On Thu, Nov 17, 2011 at 8:24 PM, Benoit Jacob <firstname.lastname@example.org>
In the case of WEBKIT_lose_context, for example, Google added right away a conformance test for it in the trunk version of the test suite, long before any other vendor started looking at it. So there never was a serious risk of getting divergent implementations(bugs) of it, which is first of the two usual reasons for vendor prefixes.
Of course there's a risk of divergent implementations, because once they write their initial implementation, people get to use it in practice and figure out what's wrong with it.Â There's always a "risk of divergent implementations" if there's any chance that your first try at designing an API isn't the one you finish with.Â With nontrivial APIs, that's more of a guarantee than a chance.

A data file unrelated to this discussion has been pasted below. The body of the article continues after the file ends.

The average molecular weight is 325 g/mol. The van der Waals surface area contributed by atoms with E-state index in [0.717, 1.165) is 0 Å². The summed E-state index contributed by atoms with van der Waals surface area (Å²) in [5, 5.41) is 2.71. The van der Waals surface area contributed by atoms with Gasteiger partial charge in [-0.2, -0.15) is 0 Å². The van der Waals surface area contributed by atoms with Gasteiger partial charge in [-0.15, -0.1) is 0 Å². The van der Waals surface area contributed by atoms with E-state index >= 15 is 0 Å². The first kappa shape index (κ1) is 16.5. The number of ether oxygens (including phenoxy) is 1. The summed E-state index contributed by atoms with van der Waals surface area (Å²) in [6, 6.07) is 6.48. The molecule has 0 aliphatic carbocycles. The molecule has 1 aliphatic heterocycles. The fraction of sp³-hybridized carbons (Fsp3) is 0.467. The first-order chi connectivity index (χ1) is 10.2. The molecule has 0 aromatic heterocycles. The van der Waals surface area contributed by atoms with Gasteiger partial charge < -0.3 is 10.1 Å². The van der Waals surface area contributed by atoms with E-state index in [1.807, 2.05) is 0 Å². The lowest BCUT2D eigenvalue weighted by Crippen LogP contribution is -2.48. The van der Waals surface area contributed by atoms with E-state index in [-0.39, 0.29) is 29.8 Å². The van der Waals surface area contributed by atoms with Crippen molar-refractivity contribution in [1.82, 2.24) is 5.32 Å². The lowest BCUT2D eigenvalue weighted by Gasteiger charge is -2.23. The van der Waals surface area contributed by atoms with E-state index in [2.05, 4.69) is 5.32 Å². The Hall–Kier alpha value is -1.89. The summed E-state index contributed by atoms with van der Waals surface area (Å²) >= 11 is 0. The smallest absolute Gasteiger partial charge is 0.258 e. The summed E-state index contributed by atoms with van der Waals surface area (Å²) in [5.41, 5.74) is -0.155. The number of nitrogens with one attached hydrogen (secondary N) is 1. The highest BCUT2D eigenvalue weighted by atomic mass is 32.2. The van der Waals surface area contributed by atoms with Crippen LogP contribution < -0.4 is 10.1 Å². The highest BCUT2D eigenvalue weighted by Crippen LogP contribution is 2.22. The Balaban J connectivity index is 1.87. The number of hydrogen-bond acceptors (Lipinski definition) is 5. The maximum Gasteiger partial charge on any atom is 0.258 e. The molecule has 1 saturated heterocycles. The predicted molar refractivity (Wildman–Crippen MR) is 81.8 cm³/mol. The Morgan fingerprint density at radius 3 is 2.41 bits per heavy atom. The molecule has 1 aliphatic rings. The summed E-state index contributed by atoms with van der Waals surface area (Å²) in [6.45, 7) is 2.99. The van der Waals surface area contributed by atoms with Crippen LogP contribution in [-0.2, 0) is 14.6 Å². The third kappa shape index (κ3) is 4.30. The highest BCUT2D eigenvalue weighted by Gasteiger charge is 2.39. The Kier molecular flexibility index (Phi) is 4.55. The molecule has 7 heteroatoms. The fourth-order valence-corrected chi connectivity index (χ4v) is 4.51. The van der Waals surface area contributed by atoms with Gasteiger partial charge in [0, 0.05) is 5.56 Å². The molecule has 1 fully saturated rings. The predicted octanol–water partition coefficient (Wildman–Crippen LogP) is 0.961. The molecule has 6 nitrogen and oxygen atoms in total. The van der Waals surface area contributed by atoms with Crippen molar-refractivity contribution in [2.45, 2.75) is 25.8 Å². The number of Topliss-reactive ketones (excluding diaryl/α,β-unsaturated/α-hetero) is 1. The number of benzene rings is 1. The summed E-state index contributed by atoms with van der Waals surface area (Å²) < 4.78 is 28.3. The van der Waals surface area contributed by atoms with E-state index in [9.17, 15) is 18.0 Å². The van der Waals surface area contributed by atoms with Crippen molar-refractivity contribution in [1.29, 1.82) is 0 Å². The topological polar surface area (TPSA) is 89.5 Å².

The other reason for vendor prefixes is of course when vendors just can't agree on the spec, but so far WebGL extensions in general have been quite consensual, and WEBKIT_lose_context in particular is so simple that arguing about its details would be a waste of time.
Most WebGL extensions so far have been very simple, and piggybacked heavily off of underlying OpenGL extensions.
I disagree that the details of WEBKIT_lose_context are a waste of time.Â For example, it sounds like webglcontextlost is dispatched synchronously when loseContext is called.Â It should probably queue a task to dispatch it asynchronously, to match what happens under ordinary context loss.Â The WebGL spec is also not quite clear about exactly when webglcontextlost is dispatched, when the context is lost in the middle of running code; in the "WebGL Context Lost specification" thread we've discussed tightening this up.Â Depending on how that hashes out, this API might indeed want adjustment, which could very well land us with divergent implementations due to the (abrupt, and in my opinion premature) unprefixing of that extension.